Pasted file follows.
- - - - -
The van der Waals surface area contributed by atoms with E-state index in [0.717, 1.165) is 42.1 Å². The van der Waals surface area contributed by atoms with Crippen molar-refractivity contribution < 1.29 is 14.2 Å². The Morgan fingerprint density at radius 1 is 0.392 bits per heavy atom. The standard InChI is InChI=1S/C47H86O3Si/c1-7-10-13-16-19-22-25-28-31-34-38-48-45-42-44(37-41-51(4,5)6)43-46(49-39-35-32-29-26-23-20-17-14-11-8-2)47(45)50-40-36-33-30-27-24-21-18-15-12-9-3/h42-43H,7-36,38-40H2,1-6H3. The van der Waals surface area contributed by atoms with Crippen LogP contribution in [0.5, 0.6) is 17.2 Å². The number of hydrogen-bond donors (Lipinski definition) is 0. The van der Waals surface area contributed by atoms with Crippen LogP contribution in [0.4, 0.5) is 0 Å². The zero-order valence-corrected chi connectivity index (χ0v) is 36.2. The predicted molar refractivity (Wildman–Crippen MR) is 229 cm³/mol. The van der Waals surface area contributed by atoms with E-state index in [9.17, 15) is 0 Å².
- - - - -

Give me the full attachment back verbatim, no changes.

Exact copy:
The van der Waals surface area contributed by atoms with E-state index in [0.717, 1.165) is 42.1 Å². The van der Waals surface area contributed by atoms with Crippen molar-refractivity contribution < 1.29 is 14.2 Å². The Morgan fingerprint density at radius 1 is 0.392 bits per heavy atom. The standard InChI is InChI=1S/C47H86O3Si/c1-7-10-13-16-19-22-25-28-31-34-38-48-45-42-44(37-41-51(4,5)6)43-46(49-39-35-32-29-26-23-20-17-14-11-8-2)47(45)50-40-36-33-30-27-24-21-18-15-12-9-3/h42-43H,7-36,38-40H2,1-6H3. The van der Waals surface area contributed by atoms with Crippen LogP contribution in [0.5, 0.6) is 17.2 Å². The number of hydrogen-bond donors (Lipinski definition) is 0. The van der Waals surface area contributed by atoms with Crippen LogP contribution in [0.4, 0.5) is 0 Å². The zero-order valence-corrected chi connectivity index (χ0v) is 36.2. The predicted molar refractivity (Wildman–Crippen MR) is 229 cm³/mol. The van der Waals surface area contributed by atoms with E-state index in [9.17, 15) is 0 Å².